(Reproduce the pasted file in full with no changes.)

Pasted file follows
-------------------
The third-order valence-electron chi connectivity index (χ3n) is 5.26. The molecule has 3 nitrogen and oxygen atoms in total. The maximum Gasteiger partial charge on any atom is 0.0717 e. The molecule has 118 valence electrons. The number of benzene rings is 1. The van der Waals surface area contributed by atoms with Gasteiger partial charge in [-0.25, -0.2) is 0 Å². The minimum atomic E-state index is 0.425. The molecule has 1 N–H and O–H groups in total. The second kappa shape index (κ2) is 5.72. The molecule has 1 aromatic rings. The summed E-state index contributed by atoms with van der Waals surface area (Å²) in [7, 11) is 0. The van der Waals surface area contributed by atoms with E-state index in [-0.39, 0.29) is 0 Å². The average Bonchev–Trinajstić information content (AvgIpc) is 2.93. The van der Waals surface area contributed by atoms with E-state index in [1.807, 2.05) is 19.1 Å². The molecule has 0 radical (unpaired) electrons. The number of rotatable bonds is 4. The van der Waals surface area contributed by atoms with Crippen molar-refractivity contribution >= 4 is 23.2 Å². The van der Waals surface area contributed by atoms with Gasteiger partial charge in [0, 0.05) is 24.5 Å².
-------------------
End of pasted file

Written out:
The third-order valence-electron chi connectivity index (χ3n) is 5.26. The molecule has 3 nitrogen and oxygen atoms in total. The maximum Gasteiger partial charge on any atom is 0.0717 e. The molecule has 118 valence electrons. The number of benzene rings is 1. The van der Waals surface area contributed by atoms with Gasteiger partial charge in [-0.25, -0.2) is 0 Å². The minimum atomic E-state index is 0.425. The molecule has 1 N–H and O–H groups in total. The second kappa shape index (κ2) is 5.72. The molecule has 1 aromatic rings. The summed E-state index contributed by atoms with van der Waals surface area (Å²) in [7, 11) is 0. The van der Waals surface area contributed by atoms with E-state index in [-0.39, 0.29) is 0 Å². The average Bonchev–Trinajstić information content (AvgIpc) is 2.93. The van der Waals surface area contributed by atoms with E-state index in [1.807, 2.05) is 19.1 Å². The molecule has 0 radical (unpaired) electrons. The number of rotatable bonds is 4. The van der Waals surface area contributed by atoms with Crippen molar-refractivity contribution >= 4 is 23.2 Å². The van der Waals surface area contributed by atoms with Gasteiger partial charge in [0, 0.05) is 24.5 Å².